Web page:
Medical Journal Warns of New Super Bug Spread
India has forcefully stated that its hospitals are safe after researchers said that medical tourists to the country had caught a new "superbug".
Some Indian politicians on Thursday said that there is a conspiracy against the country's rising medical tourism industry.
A study in The Lancet, a British medical journal, said that a newfound NDM-1 bacteria, or New Delhi metallo-lactamase-1, is a new type of antibiotic-resistant bug that had been carried from India to the UK.
The journal warned that the bug could spread worldwide.
Six respected Indian institutes, including the University of Madras in Chennai, took part in the study, and eight of the 31 researchers involved work in Indian institutions, according to the Indian Express newspaper.
Still, the Indian health ministry reacted angrily to the findings, calling them "unscientific". The Indian health secretary told the Indian Express she was "shocked" that The Lancet published the study.
"We strongly refute the naming of the enzyme ... and also refute that hospitals in India are not safe for treatment including medical tourism," the ministry said in a statement.
"To link this with the safety of surgery in hospitals in India and citing isolated examples to show that ... India is not a safe place to visit, is wrong."
The ministry said that the report was scaremongering, but did admit that the bacteria could circulate widely with international travel.
The NDM-1 gene was discovered last year by Timothy Walsh of Cardiff University in two types of bacteria carried by a Swedish patient who had been admitted to a hospital in India.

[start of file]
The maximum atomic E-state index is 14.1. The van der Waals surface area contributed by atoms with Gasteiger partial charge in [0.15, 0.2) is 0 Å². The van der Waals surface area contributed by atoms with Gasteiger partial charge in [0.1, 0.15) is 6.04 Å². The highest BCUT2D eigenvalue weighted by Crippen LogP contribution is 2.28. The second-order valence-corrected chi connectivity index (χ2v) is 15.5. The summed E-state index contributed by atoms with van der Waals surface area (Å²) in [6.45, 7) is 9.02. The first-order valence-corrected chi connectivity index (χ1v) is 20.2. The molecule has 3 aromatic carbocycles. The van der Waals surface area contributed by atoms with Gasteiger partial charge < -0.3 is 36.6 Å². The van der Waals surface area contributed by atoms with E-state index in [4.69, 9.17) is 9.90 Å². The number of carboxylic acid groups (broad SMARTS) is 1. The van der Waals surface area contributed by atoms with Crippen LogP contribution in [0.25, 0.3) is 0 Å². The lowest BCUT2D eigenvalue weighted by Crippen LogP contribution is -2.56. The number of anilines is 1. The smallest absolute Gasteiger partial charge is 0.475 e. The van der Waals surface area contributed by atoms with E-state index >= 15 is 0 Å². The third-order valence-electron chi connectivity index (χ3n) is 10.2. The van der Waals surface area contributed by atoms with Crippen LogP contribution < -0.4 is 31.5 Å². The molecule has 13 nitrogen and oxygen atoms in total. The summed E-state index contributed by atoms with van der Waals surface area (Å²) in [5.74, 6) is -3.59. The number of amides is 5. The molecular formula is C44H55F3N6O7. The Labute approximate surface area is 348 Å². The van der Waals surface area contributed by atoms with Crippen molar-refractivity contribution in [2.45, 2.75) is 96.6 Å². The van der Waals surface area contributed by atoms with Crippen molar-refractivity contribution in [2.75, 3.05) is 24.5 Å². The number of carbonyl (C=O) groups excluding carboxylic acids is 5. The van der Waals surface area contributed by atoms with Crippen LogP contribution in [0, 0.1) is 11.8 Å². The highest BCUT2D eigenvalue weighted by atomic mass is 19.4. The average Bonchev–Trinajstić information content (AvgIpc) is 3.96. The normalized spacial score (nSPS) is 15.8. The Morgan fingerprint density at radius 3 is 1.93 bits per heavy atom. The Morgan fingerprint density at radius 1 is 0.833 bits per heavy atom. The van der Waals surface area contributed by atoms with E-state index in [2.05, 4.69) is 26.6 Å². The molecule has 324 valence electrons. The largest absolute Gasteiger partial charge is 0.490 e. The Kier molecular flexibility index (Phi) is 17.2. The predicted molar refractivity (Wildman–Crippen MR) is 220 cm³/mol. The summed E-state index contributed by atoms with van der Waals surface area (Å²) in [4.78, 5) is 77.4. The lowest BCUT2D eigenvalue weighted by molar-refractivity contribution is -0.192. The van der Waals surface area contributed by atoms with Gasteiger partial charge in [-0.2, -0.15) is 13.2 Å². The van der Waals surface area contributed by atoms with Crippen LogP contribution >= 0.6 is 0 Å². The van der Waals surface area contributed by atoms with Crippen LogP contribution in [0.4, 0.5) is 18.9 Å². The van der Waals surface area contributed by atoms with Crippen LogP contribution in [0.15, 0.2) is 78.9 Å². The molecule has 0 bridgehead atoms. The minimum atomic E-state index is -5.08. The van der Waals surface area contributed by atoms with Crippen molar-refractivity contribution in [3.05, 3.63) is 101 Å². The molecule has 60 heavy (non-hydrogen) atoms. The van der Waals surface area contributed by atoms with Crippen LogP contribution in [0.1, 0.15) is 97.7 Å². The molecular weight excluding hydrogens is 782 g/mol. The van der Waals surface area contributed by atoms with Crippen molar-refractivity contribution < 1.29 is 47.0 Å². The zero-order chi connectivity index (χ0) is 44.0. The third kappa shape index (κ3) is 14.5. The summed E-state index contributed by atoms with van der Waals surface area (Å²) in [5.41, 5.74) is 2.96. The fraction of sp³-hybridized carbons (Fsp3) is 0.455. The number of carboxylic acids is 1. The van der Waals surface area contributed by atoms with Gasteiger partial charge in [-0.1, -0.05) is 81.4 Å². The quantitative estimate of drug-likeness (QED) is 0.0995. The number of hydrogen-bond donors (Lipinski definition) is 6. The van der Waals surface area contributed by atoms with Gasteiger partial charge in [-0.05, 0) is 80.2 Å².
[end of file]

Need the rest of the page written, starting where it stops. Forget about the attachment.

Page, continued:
Concern has been heightened because the germ produces an enzyme that is resistant to very strong, last resort antibiotics.
The researchers said that 37 people had been found to be carrying the bug.
Peter Collignon, the head of the infectious diseases department at Canberra Hospital in Australia's capital, also said that three Australians had brought the bug to the country from India.
He said that the cases, including one person who travelled to India for plastic surgery, were the "tip of the iceberg".
"There may well be more because it's difficult to pick up this particular gene unless you've got sophisticated testing," Collignon said.
"We found this multi-resistant, untreatable bug in their urine, luckily not causing too many problems to that person. But it's a real problem if it spreads to others.
"The germ we had was untreatable - there were no drugs we had that could treat it."
Collignon said while one person had contracted the gene during botched plastic surgery, another had worringly picked up the bug in the general community.
"It probably is killing lots of people but it happens in the developing world and there's no way of measuring it."
Collignon, who sits on the World Health Organisation board on antibiotics, said that "abuse" of antibiotics in medicine and agriculture has led to the superbug.
He called for a international crackdown on such widespread use and a hygiene campaign to stop the spread of bacteria.
"All of these systems are interlinked through our food. Wherever we use antibiotics and wherever we over-use them we will get superbugs develop and we will get problems," Collignon said.
Medical tourists are flocking to South Asia, with new hospitals offering a range of services with well-trained staff, at about half of the price of western Europe.
V M Katoch, director general of the Indian Council of Medical Research, said that multiple drug resistance was "always a concern".
"But when you draw conclusions that link it to a specific country, then you are going too far," Katoch said.
"When you link it to our antibiotics policy ... say it is dangerous to get operated on in India and that you will get more infections, that is totally irrational."
Professor Hugh Pennington, an expert in bacteria, told Al Jazeera: "The numbers are still very small of patients who carry the bacteria. But it is spreading quite quickly."
Pennington said that of the 37 cases found in the UK, 17 of the patients had been to India or Pakistan, suggesting that they picked up the bug in one of those nations.
While Pennington said that the research would have been of the highest quality, "one might be able to doubt where the enzyme came from".
"We have one or two antibiotics left ... but if this got widespread we would be in difficulty. Not at the end of the road but getting close."